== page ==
Category Archives: Toldot

El secreto judío para el éxito

Netziv Génesis: Toldot

El secreto judío para el éxito

“La educación es un adorno en la prosperidad y un refugio en la adversidad.” -Aristóteles

Sin duda hay pocas naciones en la historia del mundo que han invertido más en la educación de su pueblo que la nación judía. Educación judía es la razón de nuestra extraordinaria supervivencia y el éxito a pesar de milenios de discriminación y persecución.

Por lo tanto, es a la vez triste e irónico que en las últimas décadas, después de todo este tiempo, el pueblo judío (en su conjunto) haya suavizado o abandonado por completo su relación con los textos y la tradición judía. Es aún más irónico considerar que esos mismos textos que atesoramos, por los que luchamos y por los que morimos, están ahora siendo buscados y enseñados por otros en países como Corea del Sur a las poblaciones gentiles, donde Talmud es aparentemente un interés creciente.

La Torá relata como nuestro antepasado Isaac encuentra el éxito económico durante su estancia en la tierra de Canaán. El Netziv en Génesis 26:5 explica que el éxito de Isaac fue un resultado directo de su educación, siguiendo los pasos y la orientación de su padre Abraham. El Netziv aprende del ejemplo de Isaac que el estudio y la práctica de la Torá, de la ley y la tradición judía, conduce al éxito en los negocios.

Vamos a abrir esos libros y conectarnos con la fuente del verdadero éxito.

Shabat Shalom



a todos mis alumnos en mis diversas clases de Torá. Es un honor y un privilegio enseñarles y estoy enriquecido por ello.

The Jewish Secret to Success

[First posted on The Times of Israel at:]

Netziv Genesis: Toldot

The Jewish Secret to Success

“Education is an ornament in prosperity and a refuge in adversity.” –Aristotle

There are undoubtedly few nations in the history of the world that have invested more in the education of its people than the Jewish nation. Jewish education is by most accounts the reason for our extraordinary survival and success despite millennia of discrimination and persecution.

It is therefore both sad and ironic that in recent decades, after all this time, the Jewish people (as a whole) have either watered-down or completely abandoned their connection to Jewish texts and tradition. It is even more ironic to consider that those very same texts that we treasured, fought for, and even died for, are now being sought after and taught by others in countries like South Korea to gentile populations, where Talmud is apparently a growing interest.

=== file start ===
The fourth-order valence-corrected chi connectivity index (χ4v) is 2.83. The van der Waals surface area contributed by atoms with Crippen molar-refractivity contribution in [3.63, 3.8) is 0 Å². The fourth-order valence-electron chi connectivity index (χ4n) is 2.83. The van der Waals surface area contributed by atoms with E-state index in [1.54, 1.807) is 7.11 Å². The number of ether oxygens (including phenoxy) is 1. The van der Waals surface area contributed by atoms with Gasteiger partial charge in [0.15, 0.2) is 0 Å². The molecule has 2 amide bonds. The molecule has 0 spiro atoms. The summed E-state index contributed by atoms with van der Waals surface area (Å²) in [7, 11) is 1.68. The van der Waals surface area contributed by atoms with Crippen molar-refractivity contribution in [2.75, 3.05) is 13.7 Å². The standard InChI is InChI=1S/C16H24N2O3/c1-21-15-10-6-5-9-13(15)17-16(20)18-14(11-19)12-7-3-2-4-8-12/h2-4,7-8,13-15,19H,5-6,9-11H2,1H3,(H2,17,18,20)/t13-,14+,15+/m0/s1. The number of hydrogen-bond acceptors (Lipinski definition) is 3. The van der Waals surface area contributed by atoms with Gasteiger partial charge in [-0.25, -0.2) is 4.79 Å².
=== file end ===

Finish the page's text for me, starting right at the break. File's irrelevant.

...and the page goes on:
The Torah recounts how our forefather Isaac encounters wild economic success during his sojourn in the land of Canaan. The Netziv on Genesis 26:5 explains that Isaac’s success was a direct result of his education, following in the footsteps and guidance of his father Abraham. The Netziv learns from Isaac’s example that study and practice of Torah, of Jewish law and tradition, leads to business success.

Let’s open up those books and connect to the source of true success.

Shabbat Shalom,



To all of my students in my various Torah classes. It is an honor and a privilege to teach you and I am enriched by it.

Hunter’s Deception

[First posted on The Times of Israel at:]

Ibn Ezra Genesis: Toldot

Hunter’s Deception

To hunt skillfully, one must master deception. To lay a hidden trap, to conceal an ambush, to wait until the right moment to strike, all require subterfuge and the art of tricking ones victim into believing the situation is safe, secure, calm, when in fact it is imminently deadly.

The Bible, in introducing the sons of Isaac – Esau and Jacob, tells us that Esau was a hunter. Ibn Ezra (on Genesis 25:27) explains that it is coming to highlight Esau’s deceptive nature. For Esau it was easy to lie, to lure prey into his clutches, to disguise himself, to blend into the foliage when necessary. He had the capacity to attack at a moment’s notice, to kill his quarry. The Rabbis from the very outset deride such predatory characteristics.